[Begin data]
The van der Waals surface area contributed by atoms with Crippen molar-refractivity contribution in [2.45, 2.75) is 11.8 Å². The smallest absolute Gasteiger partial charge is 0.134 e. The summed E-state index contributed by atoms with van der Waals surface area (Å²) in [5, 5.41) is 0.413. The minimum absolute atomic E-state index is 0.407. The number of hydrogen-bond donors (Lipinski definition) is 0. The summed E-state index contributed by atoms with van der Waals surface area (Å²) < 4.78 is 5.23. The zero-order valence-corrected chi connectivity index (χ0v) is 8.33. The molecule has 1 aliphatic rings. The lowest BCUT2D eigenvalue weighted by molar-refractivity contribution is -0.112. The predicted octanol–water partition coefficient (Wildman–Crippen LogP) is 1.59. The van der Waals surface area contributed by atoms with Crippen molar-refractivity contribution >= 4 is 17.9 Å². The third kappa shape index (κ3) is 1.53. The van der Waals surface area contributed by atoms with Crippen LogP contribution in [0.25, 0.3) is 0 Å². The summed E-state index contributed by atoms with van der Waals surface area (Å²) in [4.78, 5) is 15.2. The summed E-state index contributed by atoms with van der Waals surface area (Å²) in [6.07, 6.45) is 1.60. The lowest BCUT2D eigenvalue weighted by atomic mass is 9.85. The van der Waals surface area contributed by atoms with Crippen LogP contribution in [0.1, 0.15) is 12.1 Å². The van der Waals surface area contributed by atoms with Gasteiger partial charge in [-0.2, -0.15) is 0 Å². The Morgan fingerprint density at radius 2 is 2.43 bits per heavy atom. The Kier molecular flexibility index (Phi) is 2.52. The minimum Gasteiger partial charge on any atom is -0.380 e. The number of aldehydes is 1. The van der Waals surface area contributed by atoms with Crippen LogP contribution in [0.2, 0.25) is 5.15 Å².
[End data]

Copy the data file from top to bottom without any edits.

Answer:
The van der Waals surface area contributed by atoms with Crippen molar-refractivity contribution in [2.45, 2.75) is 11.8 Å². The smallest absolute Gasteiger partial charge is 0.134 e. The summed E-state index contributed by atoms with van der Waals surface area (Å²) in [5, 5.41) is 0.413. The minimum absolute atomic E-state index is 0.407. The number of hydrogen-bond donors (Lipinski definition) is 0. The summed E-state index contributed by atoms with van der Waals surface area (Å²) < 4.78 is 5.23. The zero-order valence-corrected chi connectivity index (χ0v) is 8.33. The molecule has 1 aliphatic rings. The lowest BCUT2D eigenvalue weighted by molar-refractivity contribution is -0.112. The predicted octanol–water partition coefficient (Wildman–Crippen LogP) is 1.59. The van der Waals surface area contributed by atoms with Crippen molar-refractivity contribution >= 4 is 17.9 Å². The third kappa shape index (κ3) is 1.53. The van der Waals surface area contributed by atoms with Crippen LogP contribution in [0.25, 0.3) is 0 Å². The summed E-state index contributed by atoms with van der Waals surface area (Å²) in [4.78, 5) is 15.2. The summed E-state index contributed by atoms with van der Waals surface area (Å²) in [6.07, 6.45) is 1.60. The lowest BCUT2D eigenvalue weighted by atomic mass is 9.85. The van der Waals surface area contributed by atoms with Crippen LogP contribution in [0.1, 0.15) is 12.1 Å². The van der Waals surface area contributed by atoms with Gasteiger partial charge in [-0.2, -0.15) is 0 Å². The Morgan fingerprint density at radius 2 is 2.43 bits per heavy atom. The Kier molecular flexibility index (Phi) is 2.52. The minimum Gasteiger partial charge on any atom is -0.380 e. The number of aldehydes is 1. The van der Waals surface area contributed by atoms with Crippen LogP contribution in [0.2, 0.25) is 5.15 Å².